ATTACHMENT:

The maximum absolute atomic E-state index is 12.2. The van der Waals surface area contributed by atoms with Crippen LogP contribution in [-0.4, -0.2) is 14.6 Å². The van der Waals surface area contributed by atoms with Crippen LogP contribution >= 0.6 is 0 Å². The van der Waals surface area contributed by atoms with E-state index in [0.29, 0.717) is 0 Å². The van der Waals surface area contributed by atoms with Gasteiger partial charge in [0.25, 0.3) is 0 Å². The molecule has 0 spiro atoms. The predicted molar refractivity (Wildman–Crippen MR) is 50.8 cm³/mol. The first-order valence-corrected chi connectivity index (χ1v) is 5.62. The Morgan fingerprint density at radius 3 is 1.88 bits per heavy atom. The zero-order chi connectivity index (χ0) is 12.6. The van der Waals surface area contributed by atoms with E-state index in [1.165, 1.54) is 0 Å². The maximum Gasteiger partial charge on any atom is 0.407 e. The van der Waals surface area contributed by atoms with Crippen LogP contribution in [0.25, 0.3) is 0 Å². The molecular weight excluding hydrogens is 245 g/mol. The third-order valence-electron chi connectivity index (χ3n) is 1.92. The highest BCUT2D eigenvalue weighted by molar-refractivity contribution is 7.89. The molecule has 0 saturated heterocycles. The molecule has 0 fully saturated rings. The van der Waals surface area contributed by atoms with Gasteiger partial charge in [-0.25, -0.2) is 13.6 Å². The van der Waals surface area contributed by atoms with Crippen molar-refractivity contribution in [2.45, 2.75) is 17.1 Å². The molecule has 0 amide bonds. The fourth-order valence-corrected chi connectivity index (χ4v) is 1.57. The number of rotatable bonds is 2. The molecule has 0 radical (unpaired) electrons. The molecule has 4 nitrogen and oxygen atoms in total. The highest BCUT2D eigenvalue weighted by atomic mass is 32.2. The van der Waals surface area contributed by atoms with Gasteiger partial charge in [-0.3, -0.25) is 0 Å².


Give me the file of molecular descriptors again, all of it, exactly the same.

The maximum absolute atomic E-state index is 12.2. The van der Waals surface area contributed by atoms with Crippen LogP contribution in [-0.4, -0.2) is 14.6 Å². The van der Waals surface area contributed by atoms with Crippen LogP contribution >= 0.6 is 0 Å². The van der Waals surface area contributed by atoms with E-state index in [0.29, 0.717) is 0 Å². The van der Waals surface area contributed by atoms with Gasteiger partial charge in [0.25, 0.3) is 0 Å². The molecule has 0 spiro atoms. The predicted molar refractivity (Wildman–Crippen MR) is 50.8 cm³/mol. The first-order valence-corrected chi connectivity index (χ1v) is 5.62. The Morgan fingerprint density at radius 3 is 1.88 bits per heavy atom. The zero-order chi connectivity index (χ0) is 12.6. The van der Waals surface area contributed by atoms with E-state index in [1.165, 1.54) is 0 Å². The maximum Gasteiger partial charge on any atom is 0.407 e. The van der Waals surface area contributed by atoms with Crippen LogP contribution in [0.25, 0.3) is 0 Å². The molecular weight excluding hydrogens is 245 g/mol. The third-order valence-electron chi connectivity index (χ3n) is 1.92. The highest BCUT2D eigenvalue weighted by molar-refractivity contribution is 7.89. The molecule has 0 saturated heterocycles. The molecule has 0 fully saturated rings. The van der Waals surface area contributed by atoms with Gasteiger partial charge in [-0.25, -0.2) is 13.6 Å². The van der Waals surface area contributed by atoms with Crippen molar-refractivity contribution in [2.45, 2.75) is 17.1 Å². The molecule has 0 amide bonds. The fourth-order valence-corrected chi connectivity index (χ4v) is 1.57. The number of rotatable bonds is 2. The molecule has 0 radical (unpaired) electrons. The molecule has 4 nitrogen and oxygen atoms in total. The highest BCUT2D eigenvalue weighted by atomic mass is 32.2. The van der Waals surface area contributed by atoms with Gasteiger partial charge in [-0.3, -0.25) is 0 Å².